Thursday, June 17, 2010

Value judgements and bottom lines

By Matthew Reisz

British Academy stands up for the humanities' socio-economic impact. Matthew Reisz writes

From prosecuting war criminals to integrating asylum seekers or addressing the "pornification" of society, it is researchers in the social sciences and humanities who often provide the insights we need to get to grips with key national challenges.

This is the message from a report launched on 17 June by the British Academy. Past, Present and Future: The Public Value of Humanities and Social Sciences sets out the return on "the country's investment in these subjects".

Unlike a number of other recent reports, it considers the social sciences and humanities together and attempts to go beyond what Sir Adam Roberts, president of the British Academy, described as the "disturbingly polarized debate in the UK, in which the rival claims of STEM (science, technology, engineering and mathematics) and non-STEM subjects are treated as necessarily antagonistic".

The report argues that the division is a false dichotomy. While the effective treatment of cancer depends on medical interventions, the report notes "compelling evidence that humanities can ... provide insight into the nature of the environment and communication that advance the healing process".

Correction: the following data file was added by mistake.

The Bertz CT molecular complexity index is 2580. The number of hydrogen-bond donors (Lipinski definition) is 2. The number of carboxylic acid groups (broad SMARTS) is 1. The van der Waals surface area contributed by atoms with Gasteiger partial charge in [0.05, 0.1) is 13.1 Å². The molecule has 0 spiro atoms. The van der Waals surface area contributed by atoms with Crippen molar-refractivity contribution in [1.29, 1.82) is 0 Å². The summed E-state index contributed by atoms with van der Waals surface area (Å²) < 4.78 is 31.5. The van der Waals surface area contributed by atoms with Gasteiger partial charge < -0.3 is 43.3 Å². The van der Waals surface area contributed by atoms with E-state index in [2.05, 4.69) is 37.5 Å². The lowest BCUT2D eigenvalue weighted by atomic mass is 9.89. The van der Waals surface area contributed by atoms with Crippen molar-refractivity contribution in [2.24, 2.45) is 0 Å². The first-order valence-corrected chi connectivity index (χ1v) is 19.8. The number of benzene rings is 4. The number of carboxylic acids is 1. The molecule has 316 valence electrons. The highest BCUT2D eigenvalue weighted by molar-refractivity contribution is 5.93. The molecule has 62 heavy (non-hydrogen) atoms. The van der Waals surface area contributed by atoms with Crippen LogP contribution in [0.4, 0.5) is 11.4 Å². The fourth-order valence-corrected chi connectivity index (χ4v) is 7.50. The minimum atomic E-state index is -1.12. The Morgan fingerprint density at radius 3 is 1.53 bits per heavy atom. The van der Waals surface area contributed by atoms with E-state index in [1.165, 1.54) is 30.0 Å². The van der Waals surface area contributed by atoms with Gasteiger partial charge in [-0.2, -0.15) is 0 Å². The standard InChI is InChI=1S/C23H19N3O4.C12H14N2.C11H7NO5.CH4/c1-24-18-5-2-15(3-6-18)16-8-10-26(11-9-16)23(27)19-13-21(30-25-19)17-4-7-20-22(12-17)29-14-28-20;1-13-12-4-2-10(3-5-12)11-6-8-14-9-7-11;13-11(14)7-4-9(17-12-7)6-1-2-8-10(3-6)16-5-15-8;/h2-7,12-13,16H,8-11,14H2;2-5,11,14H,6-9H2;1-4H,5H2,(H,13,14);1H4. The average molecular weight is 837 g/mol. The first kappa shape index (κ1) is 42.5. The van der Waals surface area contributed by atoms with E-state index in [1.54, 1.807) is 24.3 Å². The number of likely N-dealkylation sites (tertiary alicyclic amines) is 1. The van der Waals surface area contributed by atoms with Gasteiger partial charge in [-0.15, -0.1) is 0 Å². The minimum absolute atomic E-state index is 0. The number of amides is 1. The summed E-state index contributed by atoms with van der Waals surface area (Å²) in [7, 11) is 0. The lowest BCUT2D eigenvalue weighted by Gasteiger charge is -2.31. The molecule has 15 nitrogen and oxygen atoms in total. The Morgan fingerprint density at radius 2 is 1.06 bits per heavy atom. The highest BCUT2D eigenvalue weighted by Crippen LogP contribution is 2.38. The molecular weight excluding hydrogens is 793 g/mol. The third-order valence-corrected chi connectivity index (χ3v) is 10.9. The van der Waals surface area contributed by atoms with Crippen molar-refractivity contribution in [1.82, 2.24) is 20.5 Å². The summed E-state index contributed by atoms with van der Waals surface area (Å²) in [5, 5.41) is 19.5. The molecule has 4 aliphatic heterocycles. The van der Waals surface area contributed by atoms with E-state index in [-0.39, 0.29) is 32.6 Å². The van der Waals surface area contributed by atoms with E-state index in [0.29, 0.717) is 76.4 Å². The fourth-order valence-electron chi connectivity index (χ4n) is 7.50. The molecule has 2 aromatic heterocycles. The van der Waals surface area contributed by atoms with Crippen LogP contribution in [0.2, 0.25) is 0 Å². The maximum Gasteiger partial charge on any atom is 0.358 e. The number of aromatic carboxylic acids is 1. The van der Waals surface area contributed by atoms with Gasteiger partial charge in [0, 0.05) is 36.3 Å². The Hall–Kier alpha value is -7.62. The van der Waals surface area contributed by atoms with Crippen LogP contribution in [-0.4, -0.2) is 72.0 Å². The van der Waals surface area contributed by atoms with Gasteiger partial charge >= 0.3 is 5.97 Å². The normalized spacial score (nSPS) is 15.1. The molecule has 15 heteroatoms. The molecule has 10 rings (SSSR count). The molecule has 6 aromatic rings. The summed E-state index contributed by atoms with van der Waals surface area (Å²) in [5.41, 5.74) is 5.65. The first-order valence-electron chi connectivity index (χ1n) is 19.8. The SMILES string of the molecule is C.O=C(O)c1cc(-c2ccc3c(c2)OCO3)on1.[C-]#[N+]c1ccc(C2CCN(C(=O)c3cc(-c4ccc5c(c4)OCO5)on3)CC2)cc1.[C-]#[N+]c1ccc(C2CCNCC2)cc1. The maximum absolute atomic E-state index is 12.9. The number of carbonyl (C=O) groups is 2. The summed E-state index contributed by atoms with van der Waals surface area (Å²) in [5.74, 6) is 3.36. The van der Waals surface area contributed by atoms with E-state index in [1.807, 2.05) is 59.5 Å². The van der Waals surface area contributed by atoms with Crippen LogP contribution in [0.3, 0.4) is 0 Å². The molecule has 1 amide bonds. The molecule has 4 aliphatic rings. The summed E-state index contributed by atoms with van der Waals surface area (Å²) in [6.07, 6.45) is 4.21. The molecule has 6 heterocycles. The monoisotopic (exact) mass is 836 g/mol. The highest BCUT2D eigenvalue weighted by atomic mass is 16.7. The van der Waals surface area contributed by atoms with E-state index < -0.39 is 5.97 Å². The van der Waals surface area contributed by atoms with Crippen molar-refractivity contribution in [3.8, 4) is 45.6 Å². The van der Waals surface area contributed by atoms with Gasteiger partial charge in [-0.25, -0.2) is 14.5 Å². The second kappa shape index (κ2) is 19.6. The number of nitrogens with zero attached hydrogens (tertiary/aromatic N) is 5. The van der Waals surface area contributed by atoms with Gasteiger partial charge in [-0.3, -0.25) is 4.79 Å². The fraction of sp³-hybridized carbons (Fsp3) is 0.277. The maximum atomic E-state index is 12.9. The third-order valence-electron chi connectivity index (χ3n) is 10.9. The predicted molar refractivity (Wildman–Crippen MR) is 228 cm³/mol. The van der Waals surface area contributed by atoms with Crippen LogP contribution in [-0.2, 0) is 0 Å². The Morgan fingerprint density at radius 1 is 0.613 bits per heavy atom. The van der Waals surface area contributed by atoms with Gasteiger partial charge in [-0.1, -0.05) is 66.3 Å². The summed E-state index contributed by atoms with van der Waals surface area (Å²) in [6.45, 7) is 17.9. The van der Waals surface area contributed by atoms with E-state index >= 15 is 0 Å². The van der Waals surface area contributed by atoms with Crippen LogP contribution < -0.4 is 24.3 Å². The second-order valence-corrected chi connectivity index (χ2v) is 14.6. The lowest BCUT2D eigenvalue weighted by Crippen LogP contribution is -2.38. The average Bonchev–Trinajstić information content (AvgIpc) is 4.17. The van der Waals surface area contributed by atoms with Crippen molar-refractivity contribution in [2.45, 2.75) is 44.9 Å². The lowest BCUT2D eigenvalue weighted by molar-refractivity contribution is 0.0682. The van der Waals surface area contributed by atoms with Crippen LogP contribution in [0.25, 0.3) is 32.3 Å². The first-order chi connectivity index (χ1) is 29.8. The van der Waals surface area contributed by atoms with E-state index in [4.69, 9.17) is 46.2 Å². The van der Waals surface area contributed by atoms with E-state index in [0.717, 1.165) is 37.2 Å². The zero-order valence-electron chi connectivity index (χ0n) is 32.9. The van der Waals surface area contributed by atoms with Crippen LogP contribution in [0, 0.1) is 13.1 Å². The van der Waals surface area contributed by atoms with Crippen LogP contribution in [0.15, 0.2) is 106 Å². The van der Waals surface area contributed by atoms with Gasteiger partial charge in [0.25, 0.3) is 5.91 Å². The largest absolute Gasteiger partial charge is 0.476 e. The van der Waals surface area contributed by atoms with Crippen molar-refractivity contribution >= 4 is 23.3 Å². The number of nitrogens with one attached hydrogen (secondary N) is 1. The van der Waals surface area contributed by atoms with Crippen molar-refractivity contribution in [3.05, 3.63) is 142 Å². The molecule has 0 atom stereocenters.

The social sciences and humanities can play a part by "advancing international understanding", "tackling social issues" and "recognizing cultural value". Many of these goals also generate economic impact, the report argues. The creative industries, which depend on the training and knowledge provided by universities, now employ about 2 million people and form the country's fastest-growing sector, it says. Courses in creative writing have generated many of the prizewinning, best-selling novels at the heart of a publishing industry worth £3 billion a year.

Equally crucial is the academic contribution to "strengthening policymaking", the report says.

Researchers who called attention to the links between "childhood experience of poverty, family disruption and contact with the police" and "devastating consequences" in adulthood helped inspire the Labour government's Sure Start initiative.

Economists underpinned the New Deal programme, moral philosophers helped set policy on reproductive technology and a team is busy assessing the range of risks - from bad British weather to a global pandemic - that may adversely affect the 2012 London Olympics.

Meanwhile, a report by RAND Europe released last week, Assessing the Impact of Arts and Humanities Research at the University of Cambridge, argues that "accurate attribution of research impact is often difficult", with effects "often unplanned".

But it also points to examples where research had impact beyond the academy - from a media-friendly Crusader historian to a journal article on "public nuisance law" that has been much cited in court cases.

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